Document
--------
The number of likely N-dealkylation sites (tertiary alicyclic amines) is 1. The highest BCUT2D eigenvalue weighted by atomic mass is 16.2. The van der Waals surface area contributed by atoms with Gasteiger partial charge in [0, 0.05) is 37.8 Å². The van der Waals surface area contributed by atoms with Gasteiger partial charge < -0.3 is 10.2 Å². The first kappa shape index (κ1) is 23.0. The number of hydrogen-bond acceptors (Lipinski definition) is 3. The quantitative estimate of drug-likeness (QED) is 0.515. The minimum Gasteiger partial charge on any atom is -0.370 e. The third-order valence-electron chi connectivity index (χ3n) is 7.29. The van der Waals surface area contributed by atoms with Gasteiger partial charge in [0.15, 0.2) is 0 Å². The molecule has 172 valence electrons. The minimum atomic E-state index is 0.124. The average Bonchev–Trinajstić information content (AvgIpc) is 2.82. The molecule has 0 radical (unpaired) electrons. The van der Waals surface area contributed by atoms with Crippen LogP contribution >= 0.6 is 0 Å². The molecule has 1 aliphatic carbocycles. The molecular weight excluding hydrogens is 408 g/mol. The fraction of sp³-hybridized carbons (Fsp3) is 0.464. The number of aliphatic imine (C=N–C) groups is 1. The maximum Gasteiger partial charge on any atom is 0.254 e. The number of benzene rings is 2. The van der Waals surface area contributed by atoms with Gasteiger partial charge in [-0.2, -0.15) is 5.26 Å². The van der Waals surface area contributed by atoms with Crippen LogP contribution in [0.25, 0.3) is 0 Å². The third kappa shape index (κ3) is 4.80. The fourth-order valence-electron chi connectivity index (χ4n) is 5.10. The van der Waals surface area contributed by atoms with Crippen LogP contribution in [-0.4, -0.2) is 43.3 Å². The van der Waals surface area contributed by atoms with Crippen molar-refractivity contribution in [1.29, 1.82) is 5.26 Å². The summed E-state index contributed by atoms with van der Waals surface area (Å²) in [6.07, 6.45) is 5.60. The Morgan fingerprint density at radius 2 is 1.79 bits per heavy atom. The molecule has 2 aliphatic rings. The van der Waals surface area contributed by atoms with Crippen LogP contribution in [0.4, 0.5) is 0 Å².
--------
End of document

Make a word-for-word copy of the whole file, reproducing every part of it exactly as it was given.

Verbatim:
The number of likely N-dealkylation sites (tertiary alicyclic amines) is 1. The highest BCUT2D eigenvalue weighted by atomic mass is 16.2. The van der Waals surface area contributed by atoms with Gasteiger partial charge in [0, 0.05) is 37.8 Å². The van der Waals surface area contributed by atoms with Gasteiger partial charge < -0.3 is 10.2 Å². The first kappa shape index (κ1) is 23.0. The number of hydrogen-bond acceptors (Lipinski definition) is 3. The quantitative estimate of drug-likeness (QED) is 0.515. The minimum Gasteiger partial charge on any atom is -0.370 e. The third-order valence-electron chi connectivity index (χ3n) is 7.29. The van der Waals surface area contributed by atoms with Gasteiger partial charge in [0.15, 0.2) is 0 Å². The molecule has 172 valence electrons. The minimum atomic E-state index is 0.124. The average Bonchev–Trinajstić information content (AvgIpc) is 2.82. The molecule has 0 radical (unpaired) electrons. The van der Waals surface area contributed by atoms with Crippen LogP contribution >= 0.6 is 0 Å². The molecule has 1 aliphatic carbocycles. The molecular weight excluding hydrogens is 408 g/mol. The fraction of sp³-hybridized carbons (Fsp3) is 0.464. The number of aliphatic imine (C=N–C) groups is 1. The maximum Gasteiger partial charge on any atom is 0.254 e. The number of benzene rings is 2. The van der Waals surface area contributed by atoms with Gasteiger partial charge in [-0.2, -0.15) is 5.26 Å². The van der Waals surface area contributed by atoms with Crippen LogP contribution in [0.25, 0.3) is 0 Å². The third kappa shape index (κ3) is 4.80. The fourth-order valence-electron chi connectivity index (χ4n) is 5.10. The van der Waals surface area contributed by atoms with Crippen LogP contribution in [-0.4, -0.2) is 43.3 Å². The van der Waals surface area contributed by atoms with Crippen molar-refractivity contribution in [1.29, 1.82) is 5.26 Å². The summed E-state index contributed by atoms with van der Waals surface area (Å²) in [6.07, 6.45) is 5.60. The Morgan fingerprint density at radius 2 is 1.79 bits per heavy atom. The molecule has 2 aliphatic rings. The van der Waals surface area contributed by atoms with Crippen LogP contribution in [0.4, 0.5) is 0 Å².